Neither of us had visited Lincoln for a long time (I had once, at university) and had forgotten quite how stunning it is. Perched up the appropriately-named ‘Steep Hill’, the cathedral looks out over the city.
As John Ruskin said, “I have always held and proposed against all comers to maintain that the Cathedral of Lincoln is out and out the most precious piece of architecture in the British Isles.” [And I whole-heartedly agree with him.]
Building started in 1088, under William the Conqueror’s instruction, and in heavy Norman style, opposite the castle he had already built across the city. Around 100 years later, a fire and an earthquake between them caused extensive damage to the great building, and parts were rebuilt in the Gothic style, which included the use of flying buttressing to enable huge stained glass windows, and pointed arches replacing the original rounded ones.
I suppose Cambridge is easier to get to from London. And it is quite pretty, I guess. And a *fairly* good university… [I’m not going to rise to any of this. Some people are just jealous.] Nonetheless, I was very excited to give the tour of my own university, way up at the other end of the country in the tiny city of Durham.
Even more special to me, though, was a visit to my old college, University College, or Castle as it’s known. It is, indeed, a castle, built in the 11th century [although the keep was rebuilt in Victorian times] to defend against marauding Scots, and was lived in by the Prince Bishops before the students took over.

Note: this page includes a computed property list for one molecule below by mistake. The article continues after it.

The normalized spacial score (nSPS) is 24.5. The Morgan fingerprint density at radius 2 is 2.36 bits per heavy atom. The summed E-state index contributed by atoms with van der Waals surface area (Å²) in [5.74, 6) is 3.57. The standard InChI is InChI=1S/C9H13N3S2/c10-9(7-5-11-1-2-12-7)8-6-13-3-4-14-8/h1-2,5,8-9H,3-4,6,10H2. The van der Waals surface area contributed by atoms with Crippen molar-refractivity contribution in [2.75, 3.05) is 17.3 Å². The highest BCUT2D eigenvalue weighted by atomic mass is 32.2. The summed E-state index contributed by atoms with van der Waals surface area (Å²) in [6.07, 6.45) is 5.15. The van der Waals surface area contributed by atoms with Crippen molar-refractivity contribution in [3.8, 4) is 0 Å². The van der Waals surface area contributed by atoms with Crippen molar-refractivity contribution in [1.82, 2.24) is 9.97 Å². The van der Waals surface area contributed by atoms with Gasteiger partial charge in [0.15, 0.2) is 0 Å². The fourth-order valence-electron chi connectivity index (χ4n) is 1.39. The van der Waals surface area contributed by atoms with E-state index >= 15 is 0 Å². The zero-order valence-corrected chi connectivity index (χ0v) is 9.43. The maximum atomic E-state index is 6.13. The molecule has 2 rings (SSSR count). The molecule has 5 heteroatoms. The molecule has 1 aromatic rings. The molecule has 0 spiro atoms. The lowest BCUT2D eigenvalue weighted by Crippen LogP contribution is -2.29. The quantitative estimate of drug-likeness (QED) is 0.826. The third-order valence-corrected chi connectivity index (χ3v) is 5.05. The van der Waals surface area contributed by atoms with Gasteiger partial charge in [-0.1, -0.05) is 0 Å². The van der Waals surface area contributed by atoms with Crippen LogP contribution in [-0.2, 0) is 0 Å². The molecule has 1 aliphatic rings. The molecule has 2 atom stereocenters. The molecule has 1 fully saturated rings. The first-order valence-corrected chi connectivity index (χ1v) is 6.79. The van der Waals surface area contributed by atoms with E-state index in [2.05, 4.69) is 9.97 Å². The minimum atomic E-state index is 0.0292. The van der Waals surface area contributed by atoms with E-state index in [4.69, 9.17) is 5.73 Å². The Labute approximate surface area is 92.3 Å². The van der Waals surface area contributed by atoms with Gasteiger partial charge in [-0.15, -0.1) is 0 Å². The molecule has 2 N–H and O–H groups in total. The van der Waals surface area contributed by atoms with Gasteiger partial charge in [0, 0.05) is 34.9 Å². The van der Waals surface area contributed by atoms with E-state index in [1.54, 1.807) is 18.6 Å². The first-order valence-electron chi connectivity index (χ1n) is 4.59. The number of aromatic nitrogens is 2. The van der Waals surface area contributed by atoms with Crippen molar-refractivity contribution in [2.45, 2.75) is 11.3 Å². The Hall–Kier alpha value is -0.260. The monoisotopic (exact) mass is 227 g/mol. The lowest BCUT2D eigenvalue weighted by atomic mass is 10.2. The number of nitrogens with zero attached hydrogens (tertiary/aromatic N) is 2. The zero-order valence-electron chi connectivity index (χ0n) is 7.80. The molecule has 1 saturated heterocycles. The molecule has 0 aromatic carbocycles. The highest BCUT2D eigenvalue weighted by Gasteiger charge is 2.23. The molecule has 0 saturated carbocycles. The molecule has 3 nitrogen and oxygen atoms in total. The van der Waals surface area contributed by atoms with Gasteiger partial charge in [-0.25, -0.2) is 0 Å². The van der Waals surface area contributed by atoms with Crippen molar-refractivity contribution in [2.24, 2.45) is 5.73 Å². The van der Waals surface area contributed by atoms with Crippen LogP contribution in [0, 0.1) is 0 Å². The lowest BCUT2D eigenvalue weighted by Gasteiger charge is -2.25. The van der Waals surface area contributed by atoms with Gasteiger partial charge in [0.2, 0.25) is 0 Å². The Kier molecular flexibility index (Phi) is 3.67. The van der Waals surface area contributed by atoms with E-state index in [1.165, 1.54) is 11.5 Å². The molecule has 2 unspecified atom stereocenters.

I lived in the keep, with a very lovely roommate:
Sang (often hungover) in the tiny Tunstall Chapel, built in 1540:
As we’ve mentionedbefore, we’re musical types. This is great, because it takes us to some of the country’s most gorgeous cities and cathedrals. Last weekend, we were in Ely – not somewhere I’d ever been to before [I’d sung there once before when at university, although I’d forgotten just how stunning the cathedral is]. It’s one of those places that isn’t much of a city beside its cathedral; nonetheless there were some great pubs and places to while away our (limited) free time.
More noteworthy, though, was the cathedral. Oh wow. I have a book on the world’s cathedrals (yup, I’m cool like that) and this place makes the cover. We went on a tour of the roof and up into the Octagon tower, so were lucky enough to see the views from above as well as below. To anyone visiting Ely, we’d definitely recommend the tour – £8 well spent, with a fascinating and lovely guide, and access to some breathtaking parts of the building.
The main quire, with rood screen and altar behind:
Quite a colourful cathedral, apparently the Victorians restored the original colours – amazing to think all cathedrals were this vibrant when newly completed!